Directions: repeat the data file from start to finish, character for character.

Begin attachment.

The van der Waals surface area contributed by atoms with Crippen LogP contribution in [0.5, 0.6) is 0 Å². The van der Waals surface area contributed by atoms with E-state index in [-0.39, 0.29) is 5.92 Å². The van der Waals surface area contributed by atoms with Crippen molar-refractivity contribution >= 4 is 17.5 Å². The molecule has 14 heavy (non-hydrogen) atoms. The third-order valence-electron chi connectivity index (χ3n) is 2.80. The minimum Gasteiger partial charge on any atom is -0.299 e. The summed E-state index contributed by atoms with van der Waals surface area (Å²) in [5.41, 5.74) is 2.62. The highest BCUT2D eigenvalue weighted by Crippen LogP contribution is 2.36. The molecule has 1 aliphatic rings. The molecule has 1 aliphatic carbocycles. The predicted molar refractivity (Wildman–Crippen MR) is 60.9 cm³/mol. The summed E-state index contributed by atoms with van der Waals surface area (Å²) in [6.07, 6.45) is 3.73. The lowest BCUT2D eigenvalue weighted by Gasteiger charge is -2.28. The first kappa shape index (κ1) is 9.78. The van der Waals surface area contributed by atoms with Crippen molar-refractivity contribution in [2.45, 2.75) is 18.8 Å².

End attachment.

The van der Waals surface area contributed by atoms with Crippen LogP contribution in [0.5, 0.6) is 0 Å². The van der Waals surface area contributed by atoms with E-state index in [-0.39, 0.29) is 5.92 Å². The van der Waals surface area contributed by atoms with Crippen molar-refractivity contribution >= 4 is 17.5 Å². The molecule has 14 heavy (non-hydrogen) atoms. The third-order valence-electron chi connectivity index (χ3n) is 2.80. The minimum Gasteiger partial charge on any atom is -0.299 e. The summed E-state index contributed by atoms with van der Waals surface area (Å²) in [5.41, 5.74) is 2.62. The highest BCUT2D eigenvalue weighted by Crippen LogP contribution is 2.36. The molecule has 1 aliphatic rings. The molecule has 1 aliphatic carbocycles. The predicted molar refractivity (Wildman–Crippen MR) is 60.9 cm³/mol. The summed E-state index contributed by atoms with van der Waals surface area (Å²) in [6.07, 6.45) is 3.73. The lowest BCUT2D eigenvalue weighted by Gasteiger charge is -2.28. The first kappa shape index (κ1) is 9.78. The van der Waals surface area contributed by atoms with Crippen molar-refractivity contribution in [2.45, 2.75) is 18.8 Å².